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RN Jobs in AZ

Arizona is the sixth largest state in the United States. Its population has always been predominantly urban, especially since the mid-20th century when cities and suburbs began to grow rapidly at the expense of rural areas. Some scholars believe that the state’s name comes from the Basque word meaning “land of oaks”, while others attribute it to the Hindi word Tohono O’odham (Papago), meaning “young (or little) spring.” The place”. Arizona received U.S. statehood on February 14, 1912, becoming the last of the 48 U.S. continents to join the Confederation.

Arizona is a country of contradictions.

Although it’s best known for its warm, low-mountain desert covered in cacti and creosote shrubs, more than half of the state is at least 4,000 feet (1,200 m) above sea level and has the largest pine forests. Peace. Arizona is known for its long stretches of arid desert, but thanks to its many large man-made lakes, it has a lot more coastline than its fame might suggest. Spectacular features like the Grand Canyon and the Painted Desert have become international icons of the rugged region, but Arizona’s environment is so fragile that in many ways it is more threatened by pollution than New York and Los Angeles. Its romantic reputation for wilderness and old-fashioned simplicity close to the ground is in stark contrast to the fact that the state’s economy after the 1860s was industrial and technological long before it was pastoral or agricultural.

Top RN Schools

 

1. University of Arizona, Tucson

The University of Arizona College of Nursing: Whether you’re interested in nursing practice or research, you will have access to the resources you need to pursue a successful career. The college was founded in 1957 as a means of addressing the Grand Canyon State’s chronic nursing shortage. Citing cross-cultural perspectives and community involvement as curriculum hallmarks, faculty members can be found pursuing cutting-edge research into topics like health determinants and the development of informatics. Faculty research is funded through grants from sources like the National Institute of Health, the National Cancer Institute and the Academy of Medical-Surgical Nurses.

2. Arizona State University, Phoenix

The U.S. News and World Report recognizes Arizona State University’s College of Nursing and Health Innovation as one of the finest in the nation. Its programs are designed to prepare you to deliver health care in community settings as well as in more traditional hospital environments. Research initiatives associated with this nursing school in AZ include the Center for Advancing Interprofessional Practice, Education and Research; the Center for Health Promotion and Disease Prevention and the Center for World Health. The field of health care is rapidly evolving, and a degree from this school will help prepare you for whatever changes tomorrow brings.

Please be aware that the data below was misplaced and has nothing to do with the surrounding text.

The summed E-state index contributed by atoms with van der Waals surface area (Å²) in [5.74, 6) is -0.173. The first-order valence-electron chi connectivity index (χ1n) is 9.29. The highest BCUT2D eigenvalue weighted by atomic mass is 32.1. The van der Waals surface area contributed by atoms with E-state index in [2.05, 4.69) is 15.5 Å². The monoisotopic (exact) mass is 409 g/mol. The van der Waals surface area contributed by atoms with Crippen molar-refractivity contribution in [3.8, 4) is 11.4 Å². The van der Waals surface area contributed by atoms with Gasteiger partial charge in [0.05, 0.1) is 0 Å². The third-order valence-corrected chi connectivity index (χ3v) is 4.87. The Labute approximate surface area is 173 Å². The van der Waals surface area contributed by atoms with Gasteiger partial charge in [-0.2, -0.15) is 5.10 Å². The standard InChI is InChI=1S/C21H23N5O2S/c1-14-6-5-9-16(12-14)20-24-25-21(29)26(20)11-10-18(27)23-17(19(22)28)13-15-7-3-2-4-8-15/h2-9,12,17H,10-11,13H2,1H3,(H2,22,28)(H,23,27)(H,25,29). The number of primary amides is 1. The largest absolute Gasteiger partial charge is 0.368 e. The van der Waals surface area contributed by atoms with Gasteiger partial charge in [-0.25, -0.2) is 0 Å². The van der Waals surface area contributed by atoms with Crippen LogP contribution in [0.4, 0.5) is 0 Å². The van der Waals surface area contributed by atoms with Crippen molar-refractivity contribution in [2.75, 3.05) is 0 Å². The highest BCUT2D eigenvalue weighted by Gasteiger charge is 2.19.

3. Grand Canyon University, Phoenix

Grand Canyon University's College of Nursing and Health Care Professions offers a variety of quality nursing programs. Grand Canyon University no longer maintains its affiliation with the Southern Baptist Convention, but Christian values still inform its teaching philosophy, and you can expect the professionalism and critical thinking skills you learn here to be tempered by a strong sense of accountability. College Factual ranked GCA's nursing school as particularly good for military veterans who are interested in becoming nurses.

4. Northern Arizona University, Flagstaff

At the Northern Arizona University (NAU) School of Nursing, you’ll learn to personalize your own nursing care for patients with diverse needs. This institution is another one of those nursing programs in Arizona that was created to address critical staffing shortages in the Grand Canyon State. NAU offers the only reservation-based baccalaureate nursing program in the U.S. This program has been designed to meet the needs of Native American learners as well as the Navajo and Hopi communities they live in.

5. Chamberlain College, Phoenix

The Phoenix campus is one of the few nursing schools in Arizona that offers a “Concentration in Serving Hispanic Communities,” so if part of what has attracted you to nursing is a desire to better meet the health needs of this growing segment of the American population, Chamberlain Phoenix is definitely worth checking out. The Chamberlain College of Nursing got its start in St. Louis, Missouri in 1889 as the Deaconess School of Nursing; today, it’s part of a global health education consortium with 15 locations throughout the U.S. Chamberlain actively coaches its new nursing students, offering customized workshops and support plans aimed at helping students succeed.

Source: https://www.nursingprocess.org/nursing-schools/arizona/

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